Get the


Bedford Country Newsletter Icon

Sign up for our newsletter to get the latest Bedford County Economic news straight to your inbox.

[ctct form=”7654″ show_title=”false”]

Forest, Virginia—The Forest Farmers Market is celebrating its 10th season of operation this year, following a surprising turnout of compliant customers in its first few weekends, amid the COVID-19 pandemic and new protocols for safety.

“Even with these strict CDC guidelines, we saw 234 customers come out to support our local farmers on our opening weekend and that made me tear up a little,” said Dorothy McIntyre, owner and operator of the market. “This pandemic is really putting a stronger light on the value of the local food ecosystem and we’re proud to be part of the solution.”

McIntyre remembers getting the market off the ground 10 years ago after learning the Forest area lacked a location for residents to purchase fresh, locally grown foods.

“I remember calling and talking to Scott Baker, Extension Agent for Bedford County, and he suggested several local farmers that I could reach out to and the County’s Ag Board that may offer some advice. We brought everyone together in a meeting and by the end of the night, the Forest Farmers Market was born,” McIntyre recalls. “I started the first season that Spring in 2011 with just 11 vendors and it was great, but today we’ve grown to more than 30 vendors and it’s thrilling that an average market day can attract more than 300 customers, many of which look forward to coming with family and friends.”

McIntyre said four of her current vendors have been with the market since the beginning, including Sandyfoot Farm, IdleWild Farm, Walnut Winds Farm, and Scenic Cut Flowers. In 2013, the market shifted to become a producer-only market, meaning that only vendors that personally grow, raise, or craft what they sell, are eligible to participate.

“Our customers at the Forest Farmers Market are well educated and extremely inquisitive about how their food is grown. It was easy to see that our standards needed to be higher if we were going to keep our customers coming back long-term,” McIntyre said. At that time, she also added weekly education-based organizations to the mix, welcoming groups like the Master Gardeners, Animal Adoption and Rescue groups, Virginia Farm Bureau Women’s Program, JF Cavalier Theatre performances, and folk music groups.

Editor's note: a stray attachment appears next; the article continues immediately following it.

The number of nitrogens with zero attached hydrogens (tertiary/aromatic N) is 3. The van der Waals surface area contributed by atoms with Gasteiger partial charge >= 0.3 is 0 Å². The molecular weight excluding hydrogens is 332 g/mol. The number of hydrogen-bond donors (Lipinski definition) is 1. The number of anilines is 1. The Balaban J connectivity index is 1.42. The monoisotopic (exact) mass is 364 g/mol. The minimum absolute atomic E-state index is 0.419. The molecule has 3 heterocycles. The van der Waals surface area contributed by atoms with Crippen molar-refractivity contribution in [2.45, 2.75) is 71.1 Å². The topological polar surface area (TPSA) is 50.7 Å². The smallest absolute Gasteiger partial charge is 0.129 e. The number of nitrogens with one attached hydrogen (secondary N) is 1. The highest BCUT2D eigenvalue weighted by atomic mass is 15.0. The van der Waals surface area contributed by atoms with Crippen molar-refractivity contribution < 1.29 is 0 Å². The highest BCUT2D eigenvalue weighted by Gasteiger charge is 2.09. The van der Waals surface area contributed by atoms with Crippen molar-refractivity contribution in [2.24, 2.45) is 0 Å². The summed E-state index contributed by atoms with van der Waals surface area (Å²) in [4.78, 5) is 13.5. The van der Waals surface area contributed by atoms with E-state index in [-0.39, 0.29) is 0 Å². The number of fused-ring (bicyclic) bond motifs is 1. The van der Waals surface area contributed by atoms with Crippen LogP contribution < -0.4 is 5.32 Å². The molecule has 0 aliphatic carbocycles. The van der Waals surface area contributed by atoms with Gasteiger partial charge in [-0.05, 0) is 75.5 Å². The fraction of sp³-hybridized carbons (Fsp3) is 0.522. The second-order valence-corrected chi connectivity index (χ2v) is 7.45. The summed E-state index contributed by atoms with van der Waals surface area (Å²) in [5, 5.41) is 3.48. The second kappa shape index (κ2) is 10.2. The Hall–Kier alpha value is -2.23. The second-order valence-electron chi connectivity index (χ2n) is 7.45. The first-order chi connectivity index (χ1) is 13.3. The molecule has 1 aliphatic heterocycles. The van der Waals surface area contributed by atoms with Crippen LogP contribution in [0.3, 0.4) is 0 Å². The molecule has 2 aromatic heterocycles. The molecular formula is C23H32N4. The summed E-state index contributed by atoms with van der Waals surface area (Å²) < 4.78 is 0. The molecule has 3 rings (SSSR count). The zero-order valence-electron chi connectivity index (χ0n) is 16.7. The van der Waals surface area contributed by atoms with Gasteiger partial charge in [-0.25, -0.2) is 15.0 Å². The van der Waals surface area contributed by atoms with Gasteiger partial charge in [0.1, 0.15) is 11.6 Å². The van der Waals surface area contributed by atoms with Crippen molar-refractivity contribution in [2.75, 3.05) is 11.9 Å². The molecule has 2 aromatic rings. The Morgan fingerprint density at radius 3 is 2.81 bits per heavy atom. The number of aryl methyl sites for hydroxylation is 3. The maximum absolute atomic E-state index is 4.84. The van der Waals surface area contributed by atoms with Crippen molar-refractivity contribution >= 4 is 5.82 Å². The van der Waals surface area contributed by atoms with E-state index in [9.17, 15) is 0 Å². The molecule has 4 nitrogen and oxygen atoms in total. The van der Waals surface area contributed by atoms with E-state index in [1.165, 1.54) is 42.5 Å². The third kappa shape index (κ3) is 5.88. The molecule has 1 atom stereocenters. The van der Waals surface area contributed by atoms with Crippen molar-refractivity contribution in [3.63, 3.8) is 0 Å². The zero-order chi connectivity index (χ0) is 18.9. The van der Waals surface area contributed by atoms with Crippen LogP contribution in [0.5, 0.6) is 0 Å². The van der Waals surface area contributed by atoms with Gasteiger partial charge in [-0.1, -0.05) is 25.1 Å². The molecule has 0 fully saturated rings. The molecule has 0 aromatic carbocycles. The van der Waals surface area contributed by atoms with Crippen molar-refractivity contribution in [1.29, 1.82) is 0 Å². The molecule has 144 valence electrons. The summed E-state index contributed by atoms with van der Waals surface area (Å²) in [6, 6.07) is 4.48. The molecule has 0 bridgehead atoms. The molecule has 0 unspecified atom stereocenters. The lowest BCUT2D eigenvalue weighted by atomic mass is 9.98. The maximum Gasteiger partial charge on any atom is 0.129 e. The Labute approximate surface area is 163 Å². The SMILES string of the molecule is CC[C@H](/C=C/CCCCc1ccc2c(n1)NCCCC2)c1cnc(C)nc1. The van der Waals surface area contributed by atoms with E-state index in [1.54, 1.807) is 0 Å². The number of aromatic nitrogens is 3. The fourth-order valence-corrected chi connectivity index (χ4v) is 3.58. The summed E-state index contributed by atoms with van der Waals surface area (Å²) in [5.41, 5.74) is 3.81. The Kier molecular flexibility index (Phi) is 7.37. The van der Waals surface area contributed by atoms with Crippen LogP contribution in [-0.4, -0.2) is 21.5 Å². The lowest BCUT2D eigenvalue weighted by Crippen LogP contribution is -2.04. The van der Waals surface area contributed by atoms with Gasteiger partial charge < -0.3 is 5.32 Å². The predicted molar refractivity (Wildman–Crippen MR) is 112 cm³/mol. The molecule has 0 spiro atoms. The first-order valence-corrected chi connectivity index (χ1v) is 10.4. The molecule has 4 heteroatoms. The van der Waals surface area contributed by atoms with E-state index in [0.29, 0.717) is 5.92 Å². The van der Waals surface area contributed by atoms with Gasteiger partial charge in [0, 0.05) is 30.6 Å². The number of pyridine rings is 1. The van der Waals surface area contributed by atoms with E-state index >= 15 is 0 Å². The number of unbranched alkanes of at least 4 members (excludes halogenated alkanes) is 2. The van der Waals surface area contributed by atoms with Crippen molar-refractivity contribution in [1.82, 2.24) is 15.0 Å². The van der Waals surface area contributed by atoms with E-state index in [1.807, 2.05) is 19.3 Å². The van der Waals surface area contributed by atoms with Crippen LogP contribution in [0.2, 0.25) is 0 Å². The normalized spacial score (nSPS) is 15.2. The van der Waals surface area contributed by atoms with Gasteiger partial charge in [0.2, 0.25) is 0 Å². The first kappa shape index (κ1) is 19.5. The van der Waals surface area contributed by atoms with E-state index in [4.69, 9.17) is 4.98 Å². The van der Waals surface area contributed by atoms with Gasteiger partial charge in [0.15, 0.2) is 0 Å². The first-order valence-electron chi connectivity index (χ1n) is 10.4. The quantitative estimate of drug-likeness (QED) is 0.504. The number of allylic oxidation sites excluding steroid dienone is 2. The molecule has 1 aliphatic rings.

Lucy Overstreet of IdleWild Farm of Bedford agrees that the Forest Farmers Market has brought a strength and resilience to local farmers over these past 10 years and inspired a community that supports a sense of faith and hope in the future of local agriculture as a way to a healthy living. “Our farm has grown hand-in-hand with the market. We started IdleWild Farm in 2008 holding tightly to the idea that healthy foods make healthy minds and bodies. We have seen this idea proven true and even taken a step further in showing how it can build a strong community, like the one at Forest Farmers Market. The relationships we have formed with customers, farmers, and other vendors through these 10 years have made the farm a vital part of our daily lives and we are blessed to be a part of it,” she said.

The market is held each Saturday, from April to October, behind the Forest Library at 15583 Forest Road from 8 a.m. – Noon. However, at this time, the market is operating under reduced hours of 9-11 a.m. and is promoting pre-orders and “no contact pickup” with some on-site sales, until further restrictions in Virginia are lifted.

McIntrye said she’s hoping to host a celebration event toward the end of the season to honor all the vendors and customers who have supported the market over the past 10 years. “It’s great that everyone continues to participate and support local agriculture and I’m proud of the vendor families this market supports each week as they gain economic benefits.”


For more information visit